Privatize Parking Lots By Selling Them

A “parking lot” is basically just an empty piece of land set aside for cars and I don’t think it really makes sense for government to be in the business of providing parking spaces at sub-market rates. So when I heard that New Jersey Transit might be “privatizing” parking lots near commuter rail stations that sounded like a decent idea to me. But what does it even mean to “privatize” a parking lot? Well it seems to me that the way you would put a parking lot into private hands would be to sell the land which might then be operated as a market-rate parking lot or else redeveloped into something else like transit-oriented housing or shopping.

What’s actually being proposed for New Jersey, however, is something different. New Jersey is going to contract-out the operation of the parking lots. That might lead to more rational pricing of the lots in the short term, but Steven Smith argues it will only make the overall problem worse:

[R]ather than taking on entrenched suburban interests, we’re just adding another layer of government dependents, this time of the monied corporate variety (bidders include KKR, Morgan Stanley, Carlyle, and JP Morgan). The land on which transit parking lots sit is uniquely positioned to be converted into dense development, and the only thing worse than sitting on the land would be for the agencies to sign away their rights to change that within the foreseeable future.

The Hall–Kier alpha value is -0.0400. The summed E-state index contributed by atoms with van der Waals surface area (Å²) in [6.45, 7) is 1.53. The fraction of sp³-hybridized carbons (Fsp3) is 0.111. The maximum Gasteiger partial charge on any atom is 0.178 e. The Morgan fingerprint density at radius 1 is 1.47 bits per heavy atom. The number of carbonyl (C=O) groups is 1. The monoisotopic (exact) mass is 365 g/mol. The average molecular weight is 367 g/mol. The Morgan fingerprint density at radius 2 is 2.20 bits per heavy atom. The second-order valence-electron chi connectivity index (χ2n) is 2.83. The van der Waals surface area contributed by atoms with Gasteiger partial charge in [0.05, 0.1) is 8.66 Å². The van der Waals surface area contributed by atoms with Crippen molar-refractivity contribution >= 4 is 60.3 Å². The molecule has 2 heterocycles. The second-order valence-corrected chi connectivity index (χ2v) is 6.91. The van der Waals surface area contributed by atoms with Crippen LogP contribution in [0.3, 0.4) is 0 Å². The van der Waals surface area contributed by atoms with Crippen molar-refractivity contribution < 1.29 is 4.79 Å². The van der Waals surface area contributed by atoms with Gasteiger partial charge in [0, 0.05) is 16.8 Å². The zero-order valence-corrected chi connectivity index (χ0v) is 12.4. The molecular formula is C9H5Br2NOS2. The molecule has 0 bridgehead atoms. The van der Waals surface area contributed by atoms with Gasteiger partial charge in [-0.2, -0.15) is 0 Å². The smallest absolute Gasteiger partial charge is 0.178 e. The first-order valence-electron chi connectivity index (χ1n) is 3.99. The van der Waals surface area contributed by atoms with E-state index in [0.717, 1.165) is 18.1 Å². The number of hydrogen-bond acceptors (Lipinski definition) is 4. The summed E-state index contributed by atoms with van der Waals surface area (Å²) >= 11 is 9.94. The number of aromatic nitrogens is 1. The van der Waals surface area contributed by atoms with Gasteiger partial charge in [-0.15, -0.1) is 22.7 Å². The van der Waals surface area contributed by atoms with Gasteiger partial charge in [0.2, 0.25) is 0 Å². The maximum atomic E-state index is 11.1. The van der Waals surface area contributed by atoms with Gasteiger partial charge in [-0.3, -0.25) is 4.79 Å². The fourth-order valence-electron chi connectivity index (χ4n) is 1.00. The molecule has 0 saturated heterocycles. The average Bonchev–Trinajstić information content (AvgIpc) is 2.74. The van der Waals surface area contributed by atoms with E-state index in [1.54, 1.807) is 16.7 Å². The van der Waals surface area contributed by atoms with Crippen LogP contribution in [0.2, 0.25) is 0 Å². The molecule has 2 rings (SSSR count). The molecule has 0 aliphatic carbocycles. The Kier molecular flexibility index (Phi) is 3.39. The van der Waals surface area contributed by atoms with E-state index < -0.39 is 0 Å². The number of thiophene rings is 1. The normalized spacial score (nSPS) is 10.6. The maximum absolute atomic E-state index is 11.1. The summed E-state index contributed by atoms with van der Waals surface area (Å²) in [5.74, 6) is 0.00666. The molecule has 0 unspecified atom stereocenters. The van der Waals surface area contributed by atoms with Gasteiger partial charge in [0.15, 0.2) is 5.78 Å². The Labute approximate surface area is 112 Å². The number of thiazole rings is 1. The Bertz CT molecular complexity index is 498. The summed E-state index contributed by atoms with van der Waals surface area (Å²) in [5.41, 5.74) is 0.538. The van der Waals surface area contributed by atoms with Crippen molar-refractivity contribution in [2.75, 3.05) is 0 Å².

Right. Today’s privately owned parking lot could be tomorrow’s transit-oriented development. And today’s publicly owned parking lot could be sold to a private owner. But a parking lot that’s publicly owned by contracted out to a private operator is the worst of both worlds — a kind of publicly guaranteed, contractually obligated subsidy to parking and parking-lot operation.


Private land ownership is neither a new concept nor a radical one. If a public agency owns some land somewhere that it wants to privatize, the correct way to privatize it is to sell it thus generating some privately owned land. This shouldn’t be hard. If it’s the case that a parking lot is the most valuable use of the land, then private owners can figure that out.